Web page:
Employee Equity: How Much?
I wrote a blog post about this topic in November 2010 that has become one of the most searched on and referenced AVC posts of all time. The numbers in that blog post are long out of date and so I now have a popup on it warning people not to use those numbers. However, the methodology in that blog post remains sound and is used by many startup companies.
Yesterday, Matt Cooper, the CEO of our portfolio company Skillshare, published a very detailed blog post on how Skillshare uses that methodology in their employee equity program.
He includes updated multipliers for the NYC startup market in that post, which is something many readers have been asking me for over the last few years.
The reality is that these multipliers differ from market to market. They are highest in the Bay Area, high in NYC/LA/Boston, and lower in other parts of the US and in Europe, and even lower in other parts of the world. And, like all markets, they change over time. So it is hard to maintain a valid set of multipliers and I have given up on doing that. A startup could be created to maintain those numbers, or an established company like Carta, which has access to the raw data, could do it.
But even with the vagaries of what multipliers to use, the methodology that I laid out in my initial blog post on the topic is best practice in my view and anyone who is struggling to figure out how much equity to be offering employees would be well served by reading Matt’s post.
Useful thanks.Questions on this will never stop being asked.
Much appreciated. Thanks
To your knowledge, do incoming execs ever use this formula to negotiate for more options? Seems like it could work both ways!
I’ve referred so many entrepreneurs to that original post over the years, with the caveat to take the ratios w a grain of salt and to create more granularity, which was Matt’s approach more or less. I’m glad he took it even further, so now, his is the reference point 😉
I like the concept of determining an end goal of $ “reward” value everyone is happy with, assuming they work well and remain with the company, with an exponential release of the agreed upon value by the end of the agreed upon term. So if a person negotiates a term of 3 or 5 years of x% until $y value is reached then say halfway through their term the value would only be 30% realized (or whatever it would be) until end of term reaches 100%. If they leave the company after their term and the following 5+ years the company becomes worth 1000x – then they’re not unreasonably rewarded. That lessened dilution/saved reward they’d otherwise get can be redistributed to maintain a stronger organization. I don’t want to lay out an example clearly now, hopefully concept isn’t too vague. I certainly haven’t stated all of the positives with it including possibilities of renegotiating your value or term if role becomes more important/different, or at renewal time creating a new term with end $ reward, likewise the counterbalance and negotiation and possible flexibility with salary, etc. You also have to trust you’ll be treated fairly and not be let go early simply so your equity doesn’t reach its full release point. I think it’ll make a much healthier organizational structure – it also doesn’t exclude having the standard equity structure for core founders, it really all depends on how tightly you want to run your ship, how efficient you want it, how few leaks you want in your boat.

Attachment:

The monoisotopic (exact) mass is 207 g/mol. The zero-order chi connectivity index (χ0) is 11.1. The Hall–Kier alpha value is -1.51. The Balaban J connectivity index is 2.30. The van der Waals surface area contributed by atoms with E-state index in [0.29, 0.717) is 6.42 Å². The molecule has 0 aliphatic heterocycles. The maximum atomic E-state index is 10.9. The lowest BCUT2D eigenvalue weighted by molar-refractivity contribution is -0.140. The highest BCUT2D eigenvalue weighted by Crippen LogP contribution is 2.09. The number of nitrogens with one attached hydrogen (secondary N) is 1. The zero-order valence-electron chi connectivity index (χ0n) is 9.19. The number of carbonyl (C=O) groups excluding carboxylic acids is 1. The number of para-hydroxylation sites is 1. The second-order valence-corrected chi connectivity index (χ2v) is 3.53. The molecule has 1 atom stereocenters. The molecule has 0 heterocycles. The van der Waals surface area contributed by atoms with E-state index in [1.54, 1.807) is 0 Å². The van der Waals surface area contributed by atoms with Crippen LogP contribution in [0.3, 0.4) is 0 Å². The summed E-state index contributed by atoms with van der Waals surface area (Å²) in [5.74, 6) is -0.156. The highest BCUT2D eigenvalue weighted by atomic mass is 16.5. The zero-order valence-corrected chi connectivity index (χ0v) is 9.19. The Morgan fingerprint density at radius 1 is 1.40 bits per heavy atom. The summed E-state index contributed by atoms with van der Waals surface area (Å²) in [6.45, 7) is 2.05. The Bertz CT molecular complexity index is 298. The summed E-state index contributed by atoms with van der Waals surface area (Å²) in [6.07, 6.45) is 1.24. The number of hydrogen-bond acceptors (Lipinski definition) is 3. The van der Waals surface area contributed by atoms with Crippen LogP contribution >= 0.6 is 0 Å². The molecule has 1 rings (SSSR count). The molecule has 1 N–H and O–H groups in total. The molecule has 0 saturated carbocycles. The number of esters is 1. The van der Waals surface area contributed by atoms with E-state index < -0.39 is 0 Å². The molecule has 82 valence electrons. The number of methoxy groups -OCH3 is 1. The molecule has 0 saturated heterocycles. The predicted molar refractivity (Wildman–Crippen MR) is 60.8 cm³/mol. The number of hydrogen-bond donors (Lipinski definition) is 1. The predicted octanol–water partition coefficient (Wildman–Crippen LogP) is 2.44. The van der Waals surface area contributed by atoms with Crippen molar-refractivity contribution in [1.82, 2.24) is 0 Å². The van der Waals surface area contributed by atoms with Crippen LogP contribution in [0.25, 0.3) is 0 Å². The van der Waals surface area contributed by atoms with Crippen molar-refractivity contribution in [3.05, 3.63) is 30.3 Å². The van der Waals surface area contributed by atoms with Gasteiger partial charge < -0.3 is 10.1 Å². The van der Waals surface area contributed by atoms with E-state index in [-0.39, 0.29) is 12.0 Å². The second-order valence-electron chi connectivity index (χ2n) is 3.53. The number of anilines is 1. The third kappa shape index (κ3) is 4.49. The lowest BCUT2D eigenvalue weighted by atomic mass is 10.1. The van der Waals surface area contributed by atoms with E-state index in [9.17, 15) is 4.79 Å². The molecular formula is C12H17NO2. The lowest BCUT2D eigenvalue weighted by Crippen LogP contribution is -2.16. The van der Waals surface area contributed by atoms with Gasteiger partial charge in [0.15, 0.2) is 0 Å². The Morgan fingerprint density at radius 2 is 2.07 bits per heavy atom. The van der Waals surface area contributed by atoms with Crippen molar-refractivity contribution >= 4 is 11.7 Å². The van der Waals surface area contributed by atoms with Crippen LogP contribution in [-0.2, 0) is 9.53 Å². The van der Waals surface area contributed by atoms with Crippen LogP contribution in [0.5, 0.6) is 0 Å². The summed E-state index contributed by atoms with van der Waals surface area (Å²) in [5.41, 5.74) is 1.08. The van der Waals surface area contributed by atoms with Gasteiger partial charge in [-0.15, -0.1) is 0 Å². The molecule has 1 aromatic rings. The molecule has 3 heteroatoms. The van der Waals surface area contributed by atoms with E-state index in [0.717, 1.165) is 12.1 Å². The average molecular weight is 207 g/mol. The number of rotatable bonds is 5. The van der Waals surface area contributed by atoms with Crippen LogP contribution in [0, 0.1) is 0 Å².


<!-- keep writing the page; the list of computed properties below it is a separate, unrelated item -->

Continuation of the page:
Such a timely share.I’m talking w/ the CEO of a Children Coding School startup. They are bootstrapped and have a TON more demand from schools than he can currently fill.He wants to growth to the next level but the idea of giving employees equity seems foreign to him.Eagerly looking for any advice or links on how to help him become comfortable with this idea.
Sounds like the perfect thing to franchise.
Here are some approaches you may try. (1) he’s greedy. Frame it as a way to hire people for less cash so that the cash can be used for growth (or to pay himself). Employees, are often willing to accept less cash if there is stock-based comp.(2) he wants control. He can maintain control by issuing profit-share based comp (e.g. Stock Appreciation Rights or Phantom Stock). This allows key employees to participate in the value they create but not in the board-room(3) FOMO. Most high-value potential employees will understand their own value and expect to be compensated for their future value. He will miss out on this talent pool by not offering stock-based comp.(4) best practices: companies that are at the stage he wants to get to already do this. The founders still make boatloads of money, and everyone is happy (will need to provide examples)
Thank you. Matt’s templates are helpful for future reference. Really illustrates the value creation opportunity for early stage companies that can lock in on a growth business model. > 5x revenue multiple (as a conservative estimate) is pretty impressive.